decided: September 11, 1987.
WILLIAM JAMES, PETITIONER
COMMONWEALTH OF PENNSYLVANIA, PENNSYLVANIA BOARD OF PROBATION AND PAROLE, RESPONDENT
Appeal from the Order of the Pennsylvania Board of Probation and Parole in the case of William James, No. 1588-H.
John C. Armstrong, Assistant Public Defender, for petitioner.
Arthur R. Thomas, Assistant Chief Counsel, with him, Robert A. Greevy, Chief Counsel, for respondent.
Judges Craig and Palladino, and Senior Judge Barbieri, sitting as a panel of three. Opinion by Judge Palladino.
[ 109 Pa. Commw. Page 269]
William James (Petitioner) appeals from a decision of the Pennsylvania Board of Probation and Parole (Board) which denied him administrative relief from a Board order recommitting him to serve in consecutive order the remaining terms from two prior sentences. We affirm.
On September 7, 1973, Petitioner was convicted and sentenced to a one and one-half to seven year term for aggravated robbery. On March 7, 1975, he was released on parole. While on parole, Petitioner committed another robbery offense and received a two-to-five year sentence. Based on this conviction, the Board recommitted Petitioner on July 16, 1976 as a convicted parole violator. The Board ordered that Petitioner's recommitment time must be served before commencement of the new sentence.
On January 18, 1978, Petitioner was placed on constructive parole from his original one and one-half to seven year sentence and began serving his new sentence. Thereafter, on May 18, 1979, Petitioner was paroled
[ 109 Pa. Commw. Page 270]
from his new sentence and released at liberty to an approved parole plan.
On November 23, 1983, Petitioner was arrested, and on March 23, 1984, he was convicted of robbery and conspiracy. A parole revocation hearing was held on July 26, 1984, and the Board subsequently ordered Petitioner recommitted for the remaining terms of each of his previous robbery convictions. The Board ordered that the terms be served consecutively. Following a denial of administrative relief, Petitioner appealed to this court.
Petitioner contends (1) that his parole revocation hearing was untimely; and (2) that the Board erred as a matter of law in ordering that he serve his remaining terms on the robbery convictions consecutively.
Our scope of review is limited to whether the Board's findings of fact are supported by substantial evidence, whether the Board has committed an error of law, or whether Petitioner's constitutional rights have been violated. Seyler v. Pennsylvania Board of Probation and Parole, 97 Pa. Commonwealth Ct. 302, 509 A.2d 438 (1986).
Petitioner bases his contention that his parole revocation hearing was untimely on 37 Pa. Code § 71.4(2), which states: "the [revocation] hearing shall be held within 120 days from the date the Board received verification of the plea of guilty or nolo contendere of [sic] the guilty verdict at the highest trial court level. . . ." Petitioner argues that since his revocation hearing was not held until July 26, 1984, 125 days after the conviction upon which his parole revocation was based, it is untimely. We disagree.
In order to be timely, a parole revocation hearing must be held within 120 days of the date the Board receives official verification of a parolee's conviction. Tarrant v. Pennsylvania Board of Probation and Parole,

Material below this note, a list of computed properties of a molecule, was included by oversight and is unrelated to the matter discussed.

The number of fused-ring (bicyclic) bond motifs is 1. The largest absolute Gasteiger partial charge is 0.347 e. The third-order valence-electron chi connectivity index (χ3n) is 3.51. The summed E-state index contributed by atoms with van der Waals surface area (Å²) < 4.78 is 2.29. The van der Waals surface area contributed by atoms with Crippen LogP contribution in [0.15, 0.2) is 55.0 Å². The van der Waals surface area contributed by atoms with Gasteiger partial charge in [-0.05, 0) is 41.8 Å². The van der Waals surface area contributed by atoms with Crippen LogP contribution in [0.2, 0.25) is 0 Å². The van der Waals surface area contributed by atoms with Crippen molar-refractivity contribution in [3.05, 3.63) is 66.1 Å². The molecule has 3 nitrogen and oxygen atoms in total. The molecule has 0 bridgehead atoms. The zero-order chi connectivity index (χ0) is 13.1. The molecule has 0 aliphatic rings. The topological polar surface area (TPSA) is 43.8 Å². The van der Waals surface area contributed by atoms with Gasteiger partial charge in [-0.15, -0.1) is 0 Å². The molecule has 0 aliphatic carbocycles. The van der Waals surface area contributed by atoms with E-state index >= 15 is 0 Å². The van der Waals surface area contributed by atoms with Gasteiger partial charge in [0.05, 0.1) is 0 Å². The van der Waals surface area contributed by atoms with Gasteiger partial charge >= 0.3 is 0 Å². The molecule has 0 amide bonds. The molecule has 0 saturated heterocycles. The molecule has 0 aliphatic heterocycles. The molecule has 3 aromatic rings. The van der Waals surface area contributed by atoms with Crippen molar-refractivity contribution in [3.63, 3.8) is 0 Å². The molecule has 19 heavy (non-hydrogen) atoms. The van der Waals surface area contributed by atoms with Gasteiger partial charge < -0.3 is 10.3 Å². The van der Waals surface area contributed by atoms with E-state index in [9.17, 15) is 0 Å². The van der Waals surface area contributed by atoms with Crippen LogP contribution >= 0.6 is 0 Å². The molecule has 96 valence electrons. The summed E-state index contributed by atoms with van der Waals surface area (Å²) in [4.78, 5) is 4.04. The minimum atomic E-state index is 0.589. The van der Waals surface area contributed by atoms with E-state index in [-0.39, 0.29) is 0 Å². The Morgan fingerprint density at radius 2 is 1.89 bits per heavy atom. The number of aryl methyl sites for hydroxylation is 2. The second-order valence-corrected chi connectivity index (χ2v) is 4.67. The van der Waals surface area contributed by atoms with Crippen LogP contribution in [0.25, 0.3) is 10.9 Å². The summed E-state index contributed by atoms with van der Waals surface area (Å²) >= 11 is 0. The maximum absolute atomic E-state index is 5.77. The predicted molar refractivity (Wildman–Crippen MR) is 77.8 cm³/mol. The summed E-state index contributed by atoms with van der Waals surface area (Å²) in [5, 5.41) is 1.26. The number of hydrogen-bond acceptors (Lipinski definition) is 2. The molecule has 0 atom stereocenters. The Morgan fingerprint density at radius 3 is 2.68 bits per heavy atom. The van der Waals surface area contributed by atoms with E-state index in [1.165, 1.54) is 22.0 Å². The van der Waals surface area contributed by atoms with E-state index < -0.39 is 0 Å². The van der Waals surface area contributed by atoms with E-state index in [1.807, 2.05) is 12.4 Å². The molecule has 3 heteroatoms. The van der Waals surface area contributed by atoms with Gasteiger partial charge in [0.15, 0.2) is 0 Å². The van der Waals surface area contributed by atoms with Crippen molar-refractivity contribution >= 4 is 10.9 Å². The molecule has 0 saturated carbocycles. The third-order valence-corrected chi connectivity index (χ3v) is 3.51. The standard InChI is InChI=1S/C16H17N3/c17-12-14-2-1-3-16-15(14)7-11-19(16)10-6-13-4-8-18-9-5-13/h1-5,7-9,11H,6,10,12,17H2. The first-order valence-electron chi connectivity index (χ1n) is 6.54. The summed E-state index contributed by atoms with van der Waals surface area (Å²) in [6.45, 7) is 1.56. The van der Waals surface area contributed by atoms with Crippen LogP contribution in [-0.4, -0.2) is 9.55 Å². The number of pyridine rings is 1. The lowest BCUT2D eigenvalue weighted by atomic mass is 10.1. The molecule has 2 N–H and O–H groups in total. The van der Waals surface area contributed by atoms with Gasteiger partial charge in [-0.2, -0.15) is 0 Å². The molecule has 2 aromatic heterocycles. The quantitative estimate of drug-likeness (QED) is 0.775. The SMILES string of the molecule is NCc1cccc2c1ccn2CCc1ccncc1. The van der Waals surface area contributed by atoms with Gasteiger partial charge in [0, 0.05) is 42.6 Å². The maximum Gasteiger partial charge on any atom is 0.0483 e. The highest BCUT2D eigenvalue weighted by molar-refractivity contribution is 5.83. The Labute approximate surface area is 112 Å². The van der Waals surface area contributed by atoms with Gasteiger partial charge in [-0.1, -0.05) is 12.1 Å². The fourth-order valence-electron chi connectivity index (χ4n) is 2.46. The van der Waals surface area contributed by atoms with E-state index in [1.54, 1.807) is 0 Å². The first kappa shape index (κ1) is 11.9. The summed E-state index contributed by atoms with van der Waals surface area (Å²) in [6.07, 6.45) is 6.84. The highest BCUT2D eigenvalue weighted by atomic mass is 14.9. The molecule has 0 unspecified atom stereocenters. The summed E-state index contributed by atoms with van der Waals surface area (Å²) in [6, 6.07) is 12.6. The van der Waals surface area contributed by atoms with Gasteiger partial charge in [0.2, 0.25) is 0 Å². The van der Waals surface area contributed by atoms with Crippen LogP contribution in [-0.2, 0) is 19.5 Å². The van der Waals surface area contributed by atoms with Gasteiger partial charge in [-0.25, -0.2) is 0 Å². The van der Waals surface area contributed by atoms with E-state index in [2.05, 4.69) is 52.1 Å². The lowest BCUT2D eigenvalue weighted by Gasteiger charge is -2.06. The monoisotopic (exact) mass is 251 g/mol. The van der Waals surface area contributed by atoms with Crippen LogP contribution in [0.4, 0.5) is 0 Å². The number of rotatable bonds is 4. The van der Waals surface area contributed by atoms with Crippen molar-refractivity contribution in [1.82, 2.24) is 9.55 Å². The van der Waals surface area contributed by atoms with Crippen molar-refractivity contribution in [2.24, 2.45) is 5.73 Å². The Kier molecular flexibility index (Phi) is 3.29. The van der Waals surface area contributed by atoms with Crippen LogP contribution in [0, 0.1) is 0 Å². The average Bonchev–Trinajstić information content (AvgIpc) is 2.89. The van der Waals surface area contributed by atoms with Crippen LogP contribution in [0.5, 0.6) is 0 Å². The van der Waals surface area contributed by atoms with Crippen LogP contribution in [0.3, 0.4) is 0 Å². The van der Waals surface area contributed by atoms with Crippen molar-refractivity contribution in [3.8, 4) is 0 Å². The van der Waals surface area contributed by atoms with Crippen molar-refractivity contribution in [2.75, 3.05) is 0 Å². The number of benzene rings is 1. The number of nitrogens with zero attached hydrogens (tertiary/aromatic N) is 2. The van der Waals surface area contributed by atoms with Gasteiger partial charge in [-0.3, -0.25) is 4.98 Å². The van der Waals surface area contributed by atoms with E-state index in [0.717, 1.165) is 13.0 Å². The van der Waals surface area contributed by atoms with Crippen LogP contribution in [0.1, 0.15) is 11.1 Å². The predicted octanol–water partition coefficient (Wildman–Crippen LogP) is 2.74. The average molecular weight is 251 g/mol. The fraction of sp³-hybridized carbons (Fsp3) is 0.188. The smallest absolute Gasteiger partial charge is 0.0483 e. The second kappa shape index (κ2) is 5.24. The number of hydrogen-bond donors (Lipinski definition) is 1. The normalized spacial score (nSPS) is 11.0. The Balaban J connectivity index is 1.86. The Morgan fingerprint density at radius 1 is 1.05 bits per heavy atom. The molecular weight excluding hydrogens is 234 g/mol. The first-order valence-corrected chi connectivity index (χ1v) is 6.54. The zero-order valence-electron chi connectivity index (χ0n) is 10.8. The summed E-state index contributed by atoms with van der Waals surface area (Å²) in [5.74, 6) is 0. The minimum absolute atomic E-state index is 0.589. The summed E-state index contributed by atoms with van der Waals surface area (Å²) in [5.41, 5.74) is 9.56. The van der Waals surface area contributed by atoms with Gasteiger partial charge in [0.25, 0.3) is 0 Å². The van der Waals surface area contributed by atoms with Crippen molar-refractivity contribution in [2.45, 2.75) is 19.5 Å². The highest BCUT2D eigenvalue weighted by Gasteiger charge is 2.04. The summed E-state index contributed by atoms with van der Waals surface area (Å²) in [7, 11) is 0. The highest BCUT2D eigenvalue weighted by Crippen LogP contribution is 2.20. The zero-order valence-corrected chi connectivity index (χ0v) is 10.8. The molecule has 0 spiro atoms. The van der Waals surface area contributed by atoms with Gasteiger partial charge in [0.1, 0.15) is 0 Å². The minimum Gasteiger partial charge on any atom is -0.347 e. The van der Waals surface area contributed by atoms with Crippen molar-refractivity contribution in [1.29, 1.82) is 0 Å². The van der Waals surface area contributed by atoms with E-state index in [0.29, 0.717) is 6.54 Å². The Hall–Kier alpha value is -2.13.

[ 109 Pa. Commw. Page 271104]
Pa. Commonwealth Ct. 369, 521 A.2d 997 (1987). The record in this matter indicates that the Board received official notification of Petitioner's conviction on June 18, 1984.*fn1 Since Petitioner's revocation hearing took place 38 days later, it was timely.
Petitioner also contends that the Board erred in ordering that he serve the remaining terms on both of his prior robbery convictions consecutively. He argues that since the original maximum release dates of the sentences on his prior robbery convictions were September 7, 1980 and May 18, 1982 respectively, a difference of one year, eight months and eleven days, then the Board may only impose that amount of time as recommitment on the second sentence, once he has finished serving the remainder of the first term. We disagree.
"'[T]he law [61 P.S. § 331.21a] is quite clear that a parole violator convicted and sentenced to prison for another offense must serve his or her backtime and the new sentence in consecutive order.'" Commonwealth v. Dorian, 503 Pa. 116, 117, 468 A.2d 1091, 1092 (1983) (quoting Commonwealth v. Zuber, 466 Pa. 453, 457, 353 A.2d 441, 443 (1976)).
Petitioner was incarcerated following his second robbery conviction with the requirement that he serve a recommitment period on his original sentence before serving the sentence on his second conviction as required by law. Thereafter, Petitioner was constructively reparoled from his original sentence and began serving the new sentence. He was subsequently released at liberty
[ 109 Pa. Commw. Page 272]
on parole from both sentences. When the Board, in the order under appeal, chose to recommit Petitioner as a convicted parole violator based on his recent convictions, Petitioner thereby lost credit for all time served at liberty on parole from both prior sentences. See Section 21.1(a) of the Parole Act;*fn2 Andrews v. Pennsylvania Board of Probation and Parole, 101 Pa. Commonwealth Ct. 468, 516 A.2d 838 (1986). The fact that he had been released on parole from both sentences does not alter the statutory mandate that the original and second sentences must be served upon recommitment in consecutive order. Thus, when the Board ordered Petitioner recommitted to serve the unexpired portions of both sentences as a convicted parole violator, it did not err in ordering that the terms be served consecutively.
Accordingly, the decision of the Board is affirmed.
And Now, September 11, 1987, the order of the Pennsylvania Board of Probation and Parole in the above-captioned case is affirmed.